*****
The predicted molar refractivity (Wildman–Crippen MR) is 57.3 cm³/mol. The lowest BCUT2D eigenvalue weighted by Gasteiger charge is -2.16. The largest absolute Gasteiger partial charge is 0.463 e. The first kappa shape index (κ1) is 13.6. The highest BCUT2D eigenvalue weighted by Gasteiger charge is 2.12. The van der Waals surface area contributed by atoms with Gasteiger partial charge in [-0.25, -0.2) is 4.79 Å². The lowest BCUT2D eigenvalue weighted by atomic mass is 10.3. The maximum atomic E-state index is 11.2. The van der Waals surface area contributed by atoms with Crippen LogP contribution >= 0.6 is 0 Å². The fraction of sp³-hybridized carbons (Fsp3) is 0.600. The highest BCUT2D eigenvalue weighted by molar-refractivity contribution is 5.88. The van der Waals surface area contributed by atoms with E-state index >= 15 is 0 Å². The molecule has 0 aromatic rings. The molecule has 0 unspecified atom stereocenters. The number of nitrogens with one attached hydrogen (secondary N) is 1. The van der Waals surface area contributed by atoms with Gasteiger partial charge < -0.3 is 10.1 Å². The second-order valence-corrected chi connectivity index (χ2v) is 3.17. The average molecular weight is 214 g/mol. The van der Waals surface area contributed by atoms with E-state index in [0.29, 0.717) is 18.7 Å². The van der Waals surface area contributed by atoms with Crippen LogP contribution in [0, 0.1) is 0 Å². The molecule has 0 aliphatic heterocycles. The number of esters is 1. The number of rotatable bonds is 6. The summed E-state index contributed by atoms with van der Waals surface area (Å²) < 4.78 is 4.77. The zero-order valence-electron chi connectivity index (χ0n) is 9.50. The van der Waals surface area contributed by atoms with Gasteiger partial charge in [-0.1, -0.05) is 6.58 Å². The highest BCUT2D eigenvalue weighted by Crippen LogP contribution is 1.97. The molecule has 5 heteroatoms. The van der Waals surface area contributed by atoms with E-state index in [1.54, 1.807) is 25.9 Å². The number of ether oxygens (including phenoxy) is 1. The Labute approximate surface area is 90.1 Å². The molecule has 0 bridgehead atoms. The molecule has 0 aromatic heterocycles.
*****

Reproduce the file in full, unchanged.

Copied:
The predicted molar refractivity (Wildman–Crippen MR) is 57.3 cm³/mol. The lowest BCUT2D eigenvalue weighted by Gasteiger charge is -2.16. The largest absolute Gasteiger partial charge is 0.463 e. The first kappa shape index (κ1) is 13.6. The highest BCUT2D eigenvalue weighted by Gasteiger charge is 2.12. The van der Waals surface area contributed by atoms with Gasteiger partial charge in [-0.25, -0.2) is 4.79 Å². The lowest BCUT2D eigenvalue weighted by atomic mass is 10.3. The maximum atomic E-state index is 11.2. The van der Waals surface area contributed by atoms with Crippen LogP contribution >= 0.6 is 0 Å². The fraction of sp³-hybridized carbons (Fsp3) is 0.600. The highest BCUT2D eigenvalue weighted by molar-refractivity contribution is 5.88. The van der Waals surface area contributed by atoms with E-state index >= 15 is 0 Å². The molecule has 0 aromatic rings. The molecule has 0 unspecified atom stereocenters. The number of nitrogens with one attached hydrogen (secondary N) is 1. The van der Waals surface area contributed by atoms with Gasteiger partial charge < -0.3 is 10.1 Å². The second-order valence-corrected chi connectivity index (χ2v) is 3.17. The average molecular weight is 214 g/mol. The van der Waals surface area contributed by atoms with E-state index in [0.29, 0.717) is 18.7 Å². The van der Waals surface area contributed by atoms with Crippen LogP contribution in [0, 0.1) is 0 Å². The molecule has 0 aliphatic heterocycles. The number of esters is 1. The number of rotatable bonds is 6. The summed E-state index contributed by atoms with van der Waals surface area (Å²) < 4.78 is 4.77. The zero-order valence-electron chi connectivity index (χ0n) is 9.50. The van der Waals surface area contributed by atoms with Gasteiger partial charge in [-0.1, -0.05) is 6.58 Å². The highest BCUT2D eigenvalue weighted by Crippen LogP contribution is 1.97. The molecule has 5 heteroatoms. The van der Waals surface area contributed by atoms with E-state index in [1.54, 1.807) is 25.9 Å². The number of ether oxygens (including phenoxy) is 1. The Labute approximate surface area is 90.1 Å². The molecule has 0 bridgehead atoms. The molecule has 0 aromatic heterocycles.